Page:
Brain Volume Changes at 6 Weeks After Starting Lithium Monotherapy for BD Depression


A study published in Psychiatry Research: Neuroimaging located that 6 weeks of lithium therapy was linked with positive brain adaptations amongst young adults with bipolar disorder (BD).

This study was performed involving 2010 and 2012 at the University of Sao Paulo in Brazil. Patients (N=23) with BD in an acute depressive episode underwent magnetic resonance imaging (MRI) at baseline and following 6 weeks of lithium monotherapy. Changes to brain structures had been evaluated.

Patients had been aged imply 28.5±5.6 years, 73.9% had been girls, and all had fewer than 3 mood episodes in their lifetime.


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After 6 weeks of lithium, 86.2% responded to remedy and 62.% had been in remission and the imply Hamilton Depression Rating Scale (HAM-D) and Young Mania Rating Scale (YMRS) scores had been 7.6±5.9 and 2.8±3.6 points, respectively.

The brain regions with an intense level of proof that lithium remedy had an impact on area volume had been third ventricle (-4.83%), cortex (.62%), total gray matter (.57%), and correct lateral ventricle (-5.98%). The regions with quite sturdy proof had been left lateral ventricle (-6.15%), brain stem (.54%), and correct hippocampus (.88%). The regions with sturdy proof of an impact had been supratentorial area (.28%), fourth ventricle (-2.11%), correct thalamus suitable (1.02%), correct cerebellum white matter (.79%), and correct cerebellum cortex (.52%).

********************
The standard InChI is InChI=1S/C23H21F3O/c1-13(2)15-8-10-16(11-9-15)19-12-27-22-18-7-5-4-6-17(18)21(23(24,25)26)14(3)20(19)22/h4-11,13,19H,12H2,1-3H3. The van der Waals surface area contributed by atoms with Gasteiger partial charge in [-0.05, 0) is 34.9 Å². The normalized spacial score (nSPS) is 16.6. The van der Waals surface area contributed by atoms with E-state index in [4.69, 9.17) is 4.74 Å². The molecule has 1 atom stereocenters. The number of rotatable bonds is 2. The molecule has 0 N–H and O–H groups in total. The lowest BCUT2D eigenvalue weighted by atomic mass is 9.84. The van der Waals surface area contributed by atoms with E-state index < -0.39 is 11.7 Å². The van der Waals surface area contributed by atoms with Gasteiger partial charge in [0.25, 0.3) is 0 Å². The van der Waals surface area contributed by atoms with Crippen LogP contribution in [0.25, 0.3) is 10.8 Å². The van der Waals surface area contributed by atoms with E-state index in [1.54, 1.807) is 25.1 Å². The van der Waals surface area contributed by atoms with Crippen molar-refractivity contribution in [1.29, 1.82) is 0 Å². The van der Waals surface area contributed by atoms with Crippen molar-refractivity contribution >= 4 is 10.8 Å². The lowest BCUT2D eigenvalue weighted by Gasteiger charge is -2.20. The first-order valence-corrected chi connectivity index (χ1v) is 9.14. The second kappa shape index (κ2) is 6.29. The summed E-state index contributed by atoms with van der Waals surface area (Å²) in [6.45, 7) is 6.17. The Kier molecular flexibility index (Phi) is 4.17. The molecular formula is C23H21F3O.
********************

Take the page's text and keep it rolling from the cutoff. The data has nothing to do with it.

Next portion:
This study was probably restricted by the quick study duration. Some prior research have located that the adjustments in brain volume peak at 10-16 weeks soon after lithium remedy.

The study authors concluded, “In line with prior studies, following lithium treatment, patients displayed reductions in lateral, third, and fourth ventricular volume. Evidentiary certainty was strong (or better) for the volumetric increases in total gray matter, cortical, supratentorial, brain stem, right thalamic, and right cerebellar (cortical and white matter). Larger thalamic volumes are consistent with the results of the 2 largest MRI studies to date. Likewise, larger global gray matter volumes are consistent with meta and mega analyses.”

Disclosure: Multiple authors declared affiliations with sector. Please refer to the original short article for a complete list of disclosures.

Reference

Jones G, Suchting R, Zanetti MV, et al. Lithium affects cortical and subcortical volume in bipolar depressed patients. Psychiatry Res Neuroimaging. 2022324:111494. doi:10.1016/j.psychresns.2022.111494



Originally published in www.psychiatryadvisor.com